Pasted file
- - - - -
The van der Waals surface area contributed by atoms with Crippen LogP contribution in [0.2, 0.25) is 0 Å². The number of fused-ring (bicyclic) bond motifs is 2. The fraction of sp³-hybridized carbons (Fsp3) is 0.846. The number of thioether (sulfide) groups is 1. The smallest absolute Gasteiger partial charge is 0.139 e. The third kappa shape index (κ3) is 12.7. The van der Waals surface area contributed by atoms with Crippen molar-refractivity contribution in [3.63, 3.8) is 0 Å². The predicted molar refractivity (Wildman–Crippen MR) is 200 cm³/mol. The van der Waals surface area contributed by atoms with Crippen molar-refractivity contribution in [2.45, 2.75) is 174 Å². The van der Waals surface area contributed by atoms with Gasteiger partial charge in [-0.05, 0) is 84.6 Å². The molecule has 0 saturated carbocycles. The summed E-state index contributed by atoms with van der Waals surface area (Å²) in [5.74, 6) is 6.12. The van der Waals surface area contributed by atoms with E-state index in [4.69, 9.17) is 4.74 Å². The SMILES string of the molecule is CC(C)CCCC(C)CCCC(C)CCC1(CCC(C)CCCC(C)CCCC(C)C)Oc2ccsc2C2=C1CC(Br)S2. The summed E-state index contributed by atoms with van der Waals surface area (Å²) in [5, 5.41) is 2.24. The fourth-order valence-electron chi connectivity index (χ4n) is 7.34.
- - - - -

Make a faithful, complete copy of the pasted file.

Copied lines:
The van der Waals surface area contributed by atoms with Crippen LogP contribution in [0.2, 0.25) is 0 Å². The number of fused-ring (bicyclic) bond motifs is 2. The fraction of sp³-hybridized carbons (Fsp3) is 0.846. The number of thioether (sulfide) groups is 1. The smallest absolute Gasteiger partial charge is 0.139 e. The third kappa shape index (κ3) is 12.7. The van der Waals surface area contributed by atoms with Crippen molar-refractivity contribution in [3.63, 3.8) is 0 Å². The predicted molar refractivity (Wildman–Crippen MR) is 200 cm³/mol. The van der Waals surface area contributed by atoms with Crippen molar-refractivity contribution in [2.45, 2.75) is 174 Å². The van der Waals surface area contributed by atoms with Gasteiger partial charge in [-0.05, 0) is 84.6 Å². The molecule has 0 saturated carbocycles. The summed E-state index contributed by atoms with van der Waals surface area (Å²) in [5.74, 6) is 6.12. The van der Waals surface area contributed by atoms with E-state index in [4.69, 9.17) is 4.74 Å². The SMILES string of the molecule is CC(C)CCCC(C)CCCC(C)CCC1(CCC(C)CCCC(C)CCCC(C)C)Oc2ccsc2C2=C1CC(Br)S2. The summed E-state index contributed by atoms with van der Waals surface area (Å²) in [5, 5.41) is 2.24. The fourth-order valence-electron chi connectivity index (χ4n) is 7.34.